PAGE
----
“…power poses affect neither the masculine hormone testosterone, the stress hormone cortisol, nor the subjects’ actual behavior.”

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Researchers around Amy Cuddy of Harvard Business School concluded in a study in 2010 that power poses held for a short time influenced the hormones and the willingness to take on financial risks for the subjects participating in the study. Scientists of the University of Zurich now refute these findings with a large study

“This indicates that the main influence of power poses is the fact that subjects realize that the feel more self-confident. We find no proof, however, that this has any effect on their behavior or their physiology.”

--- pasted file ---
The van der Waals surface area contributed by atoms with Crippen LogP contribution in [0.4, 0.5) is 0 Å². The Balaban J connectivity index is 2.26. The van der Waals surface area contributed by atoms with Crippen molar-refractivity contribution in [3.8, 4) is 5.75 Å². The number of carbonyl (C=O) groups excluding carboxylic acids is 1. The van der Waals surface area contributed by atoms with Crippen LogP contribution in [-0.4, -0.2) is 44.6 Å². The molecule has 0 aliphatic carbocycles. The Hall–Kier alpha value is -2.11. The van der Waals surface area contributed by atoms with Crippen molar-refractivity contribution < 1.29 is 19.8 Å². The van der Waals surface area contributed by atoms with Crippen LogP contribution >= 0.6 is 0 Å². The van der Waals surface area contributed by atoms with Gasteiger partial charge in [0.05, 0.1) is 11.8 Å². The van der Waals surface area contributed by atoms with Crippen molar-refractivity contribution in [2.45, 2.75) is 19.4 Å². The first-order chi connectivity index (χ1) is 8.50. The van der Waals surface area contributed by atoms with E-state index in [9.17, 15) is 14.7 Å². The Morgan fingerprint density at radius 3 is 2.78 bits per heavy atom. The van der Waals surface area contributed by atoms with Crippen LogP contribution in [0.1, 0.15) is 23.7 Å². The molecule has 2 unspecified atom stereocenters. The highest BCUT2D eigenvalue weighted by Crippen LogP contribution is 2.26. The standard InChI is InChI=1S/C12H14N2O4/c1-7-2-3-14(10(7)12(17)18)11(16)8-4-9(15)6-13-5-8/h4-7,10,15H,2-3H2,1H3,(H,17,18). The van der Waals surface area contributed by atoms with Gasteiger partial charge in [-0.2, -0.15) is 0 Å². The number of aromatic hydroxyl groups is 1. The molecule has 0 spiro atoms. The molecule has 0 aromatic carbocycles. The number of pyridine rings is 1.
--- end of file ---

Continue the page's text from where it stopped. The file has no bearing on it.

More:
“Our study is much more meaningful than the original study, as we have much more data…The greater number of subjects in our study makes it much less probable that our results are due to coincidence. Our study is to the best of our knowledge the only published paper that again examines the effect of power poses on hormones.” Roberto Weber adds that the results of the new, larger study also demonstrate how important it is to replicate published research results.

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